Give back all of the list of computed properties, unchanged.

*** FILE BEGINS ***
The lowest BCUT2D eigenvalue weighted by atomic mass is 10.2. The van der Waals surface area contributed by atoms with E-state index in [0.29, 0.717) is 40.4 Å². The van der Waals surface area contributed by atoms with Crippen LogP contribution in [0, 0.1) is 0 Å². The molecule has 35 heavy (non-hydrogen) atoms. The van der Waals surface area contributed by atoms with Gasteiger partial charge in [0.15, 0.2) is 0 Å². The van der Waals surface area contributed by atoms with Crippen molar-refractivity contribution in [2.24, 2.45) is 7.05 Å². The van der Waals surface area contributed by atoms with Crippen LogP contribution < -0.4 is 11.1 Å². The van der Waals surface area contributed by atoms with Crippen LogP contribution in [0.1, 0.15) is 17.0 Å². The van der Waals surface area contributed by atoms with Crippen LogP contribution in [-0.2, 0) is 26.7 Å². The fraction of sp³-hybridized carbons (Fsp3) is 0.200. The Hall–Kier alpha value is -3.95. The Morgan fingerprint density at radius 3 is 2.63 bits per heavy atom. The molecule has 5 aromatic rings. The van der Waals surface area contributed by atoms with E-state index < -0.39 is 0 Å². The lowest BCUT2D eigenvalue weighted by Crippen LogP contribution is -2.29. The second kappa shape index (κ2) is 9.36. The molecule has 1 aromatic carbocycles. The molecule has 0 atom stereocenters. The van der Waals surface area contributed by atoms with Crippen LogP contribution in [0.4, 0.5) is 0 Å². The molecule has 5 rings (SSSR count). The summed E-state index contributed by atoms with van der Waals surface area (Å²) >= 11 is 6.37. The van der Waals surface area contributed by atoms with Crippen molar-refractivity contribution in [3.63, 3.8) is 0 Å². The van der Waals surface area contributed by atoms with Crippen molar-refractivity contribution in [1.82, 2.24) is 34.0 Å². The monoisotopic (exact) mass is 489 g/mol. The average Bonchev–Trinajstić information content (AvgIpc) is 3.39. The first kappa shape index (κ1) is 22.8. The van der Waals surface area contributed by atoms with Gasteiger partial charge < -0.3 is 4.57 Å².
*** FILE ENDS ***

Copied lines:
The lowest BCUT2D eigenvalue weighted by atomic mass is 10.2. The van der Waals surface area contributed by atoms with E-state index in [0.29, 0.717) is 40.4 Å². The van der Waals surface area contributed by atoms with Crippen LogP contribution in [0, 0.1) is 0 Å². The molecule has 35 heavy (non-hydrogen) atoms. The van der Waals surface area contributed by atoms with Gasteiger partial charge in [0.15, 0.2) is 0 Å². The van der Waals surface area contributed by atoms with Crippen molar-refractivity contribution in [2.24, 2.45) is 7.05 Å². The van der Waals surface area contributed by atoms with Crippen LogP contribution < -0.4 is 11.1 Å². The van der Waals surface area contributed by atoms with Crippen LogP contribution in [0.1, 0.15) is 17.0 Å². The van der Waals surface area contributed by atoms with Crippen LogP contribution in [-0.2, 0) is 26.7 Å². The fraction of sp³-hybridized carbons (Fsp3) is 0.200. The Hall–Kier alpha value is -3.95. The Morgan fingerprint density at radius 3 is 2.63 bits per heavy atom. The molecule has 5 aromatic rings. The van der Waals surface area contributed by atoms with E-state index < -0.39 is 0 Å². The lowest BCUT2D eigenvalue weighted by Crippen LogP contribution is -2.29. The second kappa shape index (κ2) is 9.36. The molecule has 1 aromatic carbocycles. The molecule has 0 atom stereocenters. The van der Waals surface area contributed by atoms with Crippen LogP contribution in [0.4, 0.5) is 0 Å². The molecule has 5 rings (SSSR count). The summed E-state index contributed by atoms with van der Waals surface area (Å²) >= 11 is 6.37. The van der Waals surface area contributed by atoms with Crippen molar-refractivity contribution in [3.63, 3.8) is 0 Å². The van der Waals surface area contributed by atoms with Crippen molar-refractivity contribution in [1.82, 2.24) is 34.0 Å². The monoisotopic (exact) mass is 489 g/mol. The average Bonchev–Trinajstić information content (AvgIpc) is 3.39. The first kappa shape index (κ1) is 22.8. The van der Waals surface area contributed by atoms with Gasteiger partial charge < -0.3 is 4.57 Å².